30 Day Book Challenge Day 15 – Book that should be on HS/College/Uni required reading list

This is another tricky one to answer. When it comes to university level required reading, it really depends on the subject area and genre that the student is studying, and I could spend days listing the books that I think should be on those reading lists. However, as an English and History teacher who teaches students generally between the ages of 12 and 18 in Australia, a country with varying levels of literacy throughout, I will focus my suggestions on that age group instead. And yes, I know the challenge for today was to name one book, but it is just too hard with this topic to stick to one, as I’m sure many of you will understand.

One of the challenges I have found in my brief teaching experience is getting kids to, well, read at all. Some of them love reading and devour books, but many who weren’t brought up with books and stories in their homes (which is sadly a large amount of them) not only don’t care for books and reading, but don’t even really ‘get’ it – they don’t know how to appreciate a book, and when they have boring books thrust upon them during their education, it only strengthens this apparent resentment towards what for many is one of the most enjoyable pastimes of all. And in a way, it’s hard to blame these kids, with their televisions in their bedrooms, mobile phones constantly at their side by a younger and younger age, internet and social networks now at their fingertips like never before. There have never been more distractions for young people than there is today.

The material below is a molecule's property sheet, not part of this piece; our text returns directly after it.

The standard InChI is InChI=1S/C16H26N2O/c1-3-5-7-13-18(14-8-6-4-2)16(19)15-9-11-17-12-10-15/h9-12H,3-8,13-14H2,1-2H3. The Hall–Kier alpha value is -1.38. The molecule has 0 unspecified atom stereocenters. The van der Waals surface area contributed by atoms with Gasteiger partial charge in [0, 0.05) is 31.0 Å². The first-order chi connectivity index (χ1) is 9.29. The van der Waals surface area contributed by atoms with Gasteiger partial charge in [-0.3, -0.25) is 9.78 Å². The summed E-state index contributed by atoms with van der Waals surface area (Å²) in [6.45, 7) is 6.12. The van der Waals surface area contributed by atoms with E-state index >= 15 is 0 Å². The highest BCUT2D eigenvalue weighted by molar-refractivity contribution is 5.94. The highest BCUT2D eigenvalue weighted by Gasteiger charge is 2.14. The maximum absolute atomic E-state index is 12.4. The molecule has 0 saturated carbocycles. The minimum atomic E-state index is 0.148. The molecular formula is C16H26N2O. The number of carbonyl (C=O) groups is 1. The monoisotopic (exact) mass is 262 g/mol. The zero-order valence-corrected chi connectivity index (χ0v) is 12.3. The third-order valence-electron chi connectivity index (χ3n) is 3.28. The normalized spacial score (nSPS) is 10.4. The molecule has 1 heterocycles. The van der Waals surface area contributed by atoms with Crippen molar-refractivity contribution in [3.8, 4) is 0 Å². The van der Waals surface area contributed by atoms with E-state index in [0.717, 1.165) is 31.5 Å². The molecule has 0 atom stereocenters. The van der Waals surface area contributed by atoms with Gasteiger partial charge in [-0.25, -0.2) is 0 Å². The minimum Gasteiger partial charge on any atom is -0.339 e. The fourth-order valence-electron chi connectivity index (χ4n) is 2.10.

Tomorrow When The War BeganThere are many different avenues by which we might be able to overcome this particular challenge. One of them is to utilise this technology, and I think in the very near future we will see this really come to fruition, however I’ll probably go into that in another blog some time. For me, I feel like we need to find shorter books for the students (because presenting a child who doesn’t read with a big 500 page novel is probably not going to entice them), but we also need to find more exciting books. As a teenager I read the Tomorrow When The War Began series, and thought that was great. A lot teenagers now are also into fantasy books, in particular most recently The Hunger Games, a book series which I am yet to check out, so I cannot fully comment on, but it is definitely a possibility – I don’t think we should brush off the fantasy genre so readily if it gets teenagers reading with it’s exciting other-worldly adventures.